In this Market Trends we take a look at three Volvo coupes; the P1800, 480ES and C70.
Everyone knows the Volvo P1800, right? It’s the car the Saint had, and courtesy of the late Irv Gordon it’s the car which holds the record for the highest mileage under a single owner. A rakish development of the pleasant-to-drive Amazon, the P1800 soon earned itself a fanatical following.
Production at Jensen of West Bromwich wasn’t cheap, though, and the quality was below the standard Volvo expected of its cars. So the contract was ended just two years into production after 6000 cars had been built, and coupe production was brought back in house in Sweden. These cars, now called 1800S (S for Sverige – or Sweden in English), can be identified by the full width bumper in place of the original cow horn quarter bumpers. Fuel injection gave the 1970 1800E 15bhp more than its predecessor with no dent to economy, while the ES was a sports estate in the manner of the Reliant GTE. Most desirable are the Jensen-built cars and the ES estates, while the 1800S represents the most accessible entry point for the P1800 range.
Values were stable between 2014 and 2016 with the average around £15000, though recent increases in value have also brought vicissitudes. While the average P1800 now commands £20000, some cars have sold for well under five figures in recent months and the very best can nudge £40000. Three years ago, half that figure would have been almost unthinkable. It’s worth noting that later cars are typically worth less – with averages hovering around the £17000 mark when the early Jensen built cars are filtered out.
When it was new, the market didn’t really know what to make of the Volvo 480ES. At first glance it seemed to be a car that wasn’t quite sure of its own market position. Was it a hatchback? Was it a coupe? Was it, unsurprisingly for Volvo, an estate? What it was, was a small front wheel drive car that courtesy of Lotus input handled rather went, and thanks to Renault had arrange of lively and enjoyable engines. Exactly what it was meant to be was never quite cleared up – though many saw it as a replacement for the old 343 after the 440 hatch and 460 saloon were launched in 1988.
Styled by John de Vries, it incorporated several touched clearly targeted to the American market – from pop-up headlamps designed to meet minimum height requirements, to 5mph impact absorbing bumpers front and rear. However, a weak dollar meant that sales would never be profitable for Volvo, and the 480 was postponed indefinitely for American shores in 1987. Available with 1.7 and 1.7 Turbo engines, the 480 was relatively nippy – the Turbo positively manic. By 1993 catalytic converters became mandatory – a 2.0 was developed to offset the power drop.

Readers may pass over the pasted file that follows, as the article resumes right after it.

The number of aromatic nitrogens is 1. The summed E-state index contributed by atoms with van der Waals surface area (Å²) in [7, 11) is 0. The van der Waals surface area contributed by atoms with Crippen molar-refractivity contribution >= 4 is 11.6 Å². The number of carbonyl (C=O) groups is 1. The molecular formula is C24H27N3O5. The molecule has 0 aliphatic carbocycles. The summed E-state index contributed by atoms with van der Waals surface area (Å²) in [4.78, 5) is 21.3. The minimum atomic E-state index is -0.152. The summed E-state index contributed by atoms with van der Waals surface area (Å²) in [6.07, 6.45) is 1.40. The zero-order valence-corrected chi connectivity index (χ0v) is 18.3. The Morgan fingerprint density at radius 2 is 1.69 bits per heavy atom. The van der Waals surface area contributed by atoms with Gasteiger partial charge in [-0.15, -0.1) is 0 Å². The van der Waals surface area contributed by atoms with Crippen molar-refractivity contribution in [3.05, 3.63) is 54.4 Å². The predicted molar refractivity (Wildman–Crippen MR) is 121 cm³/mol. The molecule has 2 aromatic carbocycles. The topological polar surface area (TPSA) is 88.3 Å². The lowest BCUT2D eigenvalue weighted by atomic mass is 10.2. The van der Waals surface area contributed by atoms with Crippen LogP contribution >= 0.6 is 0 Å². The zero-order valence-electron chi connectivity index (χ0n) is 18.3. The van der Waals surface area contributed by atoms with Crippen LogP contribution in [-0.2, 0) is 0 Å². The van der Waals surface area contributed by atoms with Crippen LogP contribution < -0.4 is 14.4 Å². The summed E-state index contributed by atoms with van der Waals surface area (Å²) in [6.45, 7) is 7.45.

Volvo 480 values have stayed low but level for some time – but 2018 saw a definite upward trend. The highest value cars of 2017 were cheaper than low value cars in 2018, suggesting the time for the 480ES has come. While they’re still available for less than £2500, we’d advise you to buy the best you can afford.
Volvo’s design chief Peter Horbury described the look of the C70 at launch as “we threw away the box, but kept the toy inside!” We’re not entirely sure that the boxiness left Volvo’s design language, but what we do know is that the C70 is a comfortable, stylish four seat coupe which really can be used daily. Based on the S/V70 range, it used a series of lusty five cylinder petrol engines and was offered both in coupe and convertible derivatives. Production began in 1996 and ceased in 2005; replaced by a second generation coupe-cabriolet.
The market values T5 models – using the S70R engine – most highly, and cars with the optional GT pack are worth more than those without. However, there isn’t a significant difference in value across the rest of the range, and we don’t think T5 values will have affected the average significantly. It should be noted that convertibles do attract a price premium.
Princes are up and down with the seasons, and it’s hard to predict a trend from one month to the next. However, values appear to rest between £2000 and £3000 on average, with no sign of permanent movement yet in either direction. While it’s certainly unlikely to lose you money, we wouldn’t buy a C70 for investment purposes just yet.